Crisis forces farmers grave decision

1 September 2000

Crisis forces farmers grave decision

By Johann Tasker

A CHESHIRE livestock producer has taken a part-time job as an undertakers assistant to make ends meet.

Godfrey Williams is the third generation of his family to farm at Home Farm, Bradwall, near Sandbach.

But he has found a new vocation polishing hearses and acting as a pallbearer for a local funeral director.

Mr Williams said he sold off his 90-strong dairy herd last year after his milk price dipped to 12p/litre.

After visiting his local job centre, he is now supporting his family by switching into black suit and tie instead of milking twice a day.

Mr Williams said: “There was no point in carrying on with the dairy herd with a hell of a lot of work and getting nothing out of it.

I really like my part time job, but four years ago I could not have even dreamed what I would be doing now to help my income.”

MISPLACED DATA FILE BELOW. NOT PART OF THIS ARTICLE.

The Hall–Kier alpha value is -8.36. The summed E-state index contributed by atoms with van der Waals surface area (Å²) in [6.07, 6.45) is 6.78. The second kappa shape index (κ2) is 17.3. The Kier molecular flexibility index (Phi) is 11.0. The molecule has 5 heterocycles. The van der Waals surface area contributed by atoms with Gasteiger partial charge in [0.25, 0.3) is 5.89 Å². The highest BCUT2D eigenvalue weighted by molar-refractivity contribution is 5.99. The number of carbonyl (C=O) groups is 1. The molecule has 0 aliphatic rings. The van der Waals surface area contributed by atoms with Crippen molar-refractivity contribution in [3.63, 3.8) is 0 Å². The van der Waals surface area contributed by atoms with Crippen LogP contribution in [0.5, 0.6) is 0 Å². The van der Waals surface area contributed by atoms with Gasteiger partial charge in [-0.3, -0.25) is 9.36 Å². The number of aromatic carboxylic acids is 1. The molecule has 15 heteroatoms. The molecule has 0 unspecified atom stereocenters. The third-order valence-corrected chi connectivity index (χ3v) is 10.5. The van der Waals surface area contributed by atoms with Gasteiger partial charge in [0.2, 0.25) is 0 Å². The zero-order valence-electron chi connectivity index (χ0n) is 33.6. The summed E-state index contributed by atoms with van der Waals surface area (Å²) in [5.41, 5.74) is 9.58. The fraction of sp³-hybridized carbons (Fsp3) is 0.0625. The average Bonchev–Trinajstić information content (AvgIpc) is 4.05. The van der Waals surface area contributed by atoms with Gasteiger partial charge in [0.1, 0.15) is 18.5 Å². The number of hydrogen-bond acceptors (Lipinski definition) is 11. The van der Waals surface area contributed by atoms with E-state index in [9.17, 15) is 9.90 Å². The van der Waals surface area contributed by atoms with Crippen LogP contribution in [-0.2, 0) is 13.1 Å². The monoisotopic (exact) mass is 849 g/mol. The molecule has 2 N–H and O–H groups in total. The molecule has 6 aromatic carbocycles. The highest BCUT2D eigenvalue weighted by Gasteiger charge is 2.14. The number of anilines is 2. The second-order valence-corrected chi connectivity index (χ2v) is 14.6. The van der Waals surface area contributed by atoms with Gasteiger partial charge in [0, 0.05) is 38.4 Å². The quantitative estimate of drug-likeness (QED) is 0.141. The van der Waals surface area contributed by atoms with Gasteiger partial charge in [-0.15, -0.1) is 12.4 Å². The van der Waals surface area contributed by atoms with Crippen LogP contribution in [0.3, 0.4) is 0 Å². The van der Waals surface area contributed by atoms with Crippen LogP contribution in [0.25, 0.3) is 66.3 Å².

He added: “If I have a funeral in the morning and then another in the afternoon I can be in and out of my suit at least twice a day.

I have never had so many showers in my life.

People think it is a morbid job, but you are able to meet other people unlike working alone on the farm.”

Mr Williams farms with the help of his 27-year-old son Peter and his wife Jean.

The 140-acre holding maintains a 20-strong beef herd as well as wheat and barley.

Mr Williams is one of an increasing number of farmers forced to take part-time jobs to maintain their incomes.

Derek Wilkinson, senior economist with the NFU, said exact statistics were unavailable.

But he added: “The situation in farming has been very dire for a very long time. To stay on the land at all is often only possible because of a secondary income.”

In mid-Wales, almost 100 farmers seeking part-time work last year were brought together with 39 local businesses in a bid to provide labour for other sectors of the economy.

The Farming Families Re-skilling Programme provided off-farm work in sectors such as horticulture and woodworking.

A separate initiative in the Cambridgeshire fens helps farmers earn off-farm income by using the internet.

The Fenweb project creates jobs by training farmers as part-time website designers for local businesses.

Last week by Digby Jones, director-general of the Confederation of British Industry (CBI), caused an outcry when he branded farmers “unskilled and unemployable”.

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